I remember religion classes in high school as a curious mixture
of crowd control, serious inquiry, some actual teaching and learning,
and adolescent obfuscation. I was way too insecure to ask serious
questions then, but I recall two basic approaches from my classmates.
First off, a guy would really want to know and understand some bit
of history or theology or scripture: “What does this really
Second, one or other of the guys in my class would have an arsenal
of questions meant to take up time so that we didn’t get to
the main material that none of us were prepared to deal with. These
questions were basically of the type, “How far can I go…?”
You get the picture. Year after year, this sort of question hooked
our teachers and drew them off the main point. We successfully avoided
being challenged at any depth.
It seems to me that the Sadducees ask an amalgamation of the two.
I’m sure for some of them resurrection of the body was a burning
question. But for others, I would guess, it was simply a way to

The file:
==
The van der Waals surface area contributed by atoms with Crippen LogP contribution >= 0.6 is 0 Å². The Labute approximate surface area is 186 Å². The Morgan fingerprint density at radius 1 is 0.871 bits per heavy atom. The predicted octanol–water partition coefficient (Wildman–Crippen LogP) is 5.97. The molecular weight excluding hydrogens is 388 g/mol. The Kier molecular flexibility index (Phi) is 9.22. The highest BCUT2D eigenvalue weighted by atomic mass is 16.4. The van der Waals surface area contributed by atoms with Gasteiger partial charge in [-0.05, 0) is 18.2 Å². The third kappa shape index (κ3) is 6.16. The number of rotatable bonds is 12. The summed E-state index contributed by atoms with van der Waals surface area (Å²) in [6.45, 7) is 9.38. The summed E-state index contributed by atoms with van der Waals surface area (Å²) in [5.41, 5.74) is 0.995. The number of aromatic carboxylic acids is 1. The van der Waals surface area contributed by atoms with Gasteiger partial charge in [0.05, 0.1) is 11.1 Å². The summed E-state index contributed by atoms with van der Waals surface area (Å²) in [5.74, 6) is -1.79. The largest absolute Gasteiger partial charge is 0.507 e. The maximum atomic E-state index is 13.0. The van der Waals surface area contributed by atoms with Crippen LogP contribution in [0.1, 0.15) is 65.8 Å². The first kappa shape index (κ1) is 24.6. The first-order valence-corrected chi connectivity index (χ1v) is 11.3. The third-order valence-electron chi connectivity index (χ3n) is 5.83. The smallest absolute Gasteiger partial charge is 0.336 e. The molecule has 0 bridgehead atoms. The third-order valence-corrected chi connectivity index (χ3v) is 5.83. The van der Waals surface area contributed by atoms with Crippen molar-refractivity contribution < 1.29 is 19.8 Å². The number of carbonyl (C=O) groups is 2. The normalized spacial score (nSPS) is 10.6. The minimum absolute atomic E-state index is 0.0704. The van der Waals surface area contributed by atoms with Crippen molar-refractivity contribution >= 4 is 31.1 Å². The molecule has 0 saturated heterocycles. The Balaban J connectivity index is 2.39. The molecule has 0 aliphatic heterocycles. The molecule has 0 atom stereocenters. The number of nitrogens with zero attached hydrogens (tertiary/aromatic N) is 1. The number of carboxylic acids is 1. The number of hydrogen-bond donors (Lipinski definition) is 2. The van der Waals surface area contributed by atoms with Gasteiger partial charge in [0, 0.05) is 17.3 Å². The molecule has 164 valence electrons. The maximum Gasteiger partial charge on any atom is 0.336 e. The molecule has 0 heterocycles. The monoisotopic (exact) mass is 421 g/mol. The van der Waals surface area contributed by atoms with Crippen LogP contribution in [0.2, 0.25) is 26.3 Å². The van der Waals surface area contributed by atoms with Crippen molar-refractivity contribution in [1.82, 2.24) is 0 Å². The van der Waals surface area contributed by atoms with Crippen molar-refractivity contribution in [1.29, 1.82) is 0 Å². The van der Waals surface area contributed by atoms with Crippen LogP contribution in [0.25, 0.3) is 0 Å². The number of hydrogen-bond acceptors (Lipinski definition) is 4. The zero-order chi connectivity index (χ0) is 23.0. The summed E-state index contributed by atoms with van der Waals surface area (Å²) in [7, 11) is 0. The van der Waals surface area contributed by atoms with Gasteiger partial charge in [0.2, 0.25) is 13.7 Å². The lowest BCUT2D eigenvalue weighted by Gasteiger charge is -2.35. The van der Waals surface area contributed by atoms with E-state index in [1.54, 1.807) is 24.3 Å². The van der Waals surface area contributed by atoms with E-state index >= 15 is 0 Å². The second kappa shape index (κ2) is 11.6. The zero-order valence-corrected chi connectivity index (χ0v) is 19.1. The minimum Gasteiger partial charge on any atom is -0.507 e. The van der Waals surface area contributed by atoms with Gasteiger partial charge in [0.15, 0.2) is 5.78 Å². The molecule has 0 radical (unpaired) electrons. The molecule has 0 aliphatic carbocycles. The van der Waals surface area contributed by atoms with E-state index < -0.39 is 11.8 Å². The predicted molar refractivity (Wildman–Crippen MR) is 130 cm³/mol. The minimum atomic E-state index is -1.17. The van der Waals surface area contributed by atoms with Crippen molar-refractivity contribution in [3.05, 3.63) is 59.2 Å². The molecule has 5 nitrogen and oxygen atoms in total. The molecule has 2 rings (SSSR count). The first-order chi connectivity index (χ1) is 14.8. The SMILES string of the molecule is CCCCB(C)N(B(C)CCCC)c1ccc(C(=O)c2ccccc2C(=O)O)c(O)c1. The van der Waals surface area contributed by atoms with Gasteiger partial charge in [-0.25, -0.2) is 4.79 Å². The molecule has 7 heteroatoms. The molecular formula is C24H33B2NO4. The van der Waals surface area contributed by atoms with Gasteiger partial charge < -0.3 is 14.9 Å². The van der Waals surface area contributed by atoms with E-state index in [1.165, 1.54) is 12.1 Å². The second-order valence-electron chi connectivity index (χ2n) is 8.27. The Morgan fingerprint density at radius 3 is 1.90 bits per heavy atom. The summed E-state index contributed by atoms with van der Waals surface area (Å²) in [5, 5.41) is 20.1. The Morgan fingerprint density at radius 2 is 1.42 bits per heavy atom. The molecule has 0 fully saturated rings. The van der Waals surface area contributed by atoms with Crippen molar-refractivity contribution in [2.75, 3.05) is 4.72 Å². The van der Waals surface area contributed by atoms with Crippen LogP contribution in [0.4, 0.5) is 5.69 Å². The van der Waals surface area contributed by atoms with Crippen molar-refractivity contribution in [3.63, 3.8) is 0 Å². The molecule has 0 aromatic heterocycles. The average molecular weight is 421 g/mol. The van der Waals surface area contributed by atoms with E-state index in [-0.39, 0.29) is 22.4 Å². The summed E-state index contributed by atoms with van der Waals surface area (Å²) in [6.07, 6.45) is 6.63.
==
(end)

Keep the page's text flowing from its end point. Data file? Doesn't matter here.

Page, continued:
try to distract Jesus from saying something to their heart.
“Yo, Jesus, let’s talk about this thing over here! Hey,
look at this! Don’t talk directly to me! Don’t see me
for who I am!”
Let me suggest that, in the aftermath of “The Da Vinci Code,”
the Church does need to entertain lots of significant questions
and re-catechize adult Catholics as adults. Not all questions have
been significant. Not all answers have been discerning.
Jesus listened to the Sadducees, even those who were blowing smoke.
He spoke directly to the heart of their question masterfully. May
the Spirit grant us the wisdom to do just that. May we discern and
speak to the heart of all who inquire, even to those with less than
I’d suggest this, finally. Go back to the first reading of
today’s liturgy. Perhaps St. Paul might speak to your heart
about the essentials as a mentor speaks to someone who truly wants
to learn about the fundamentals.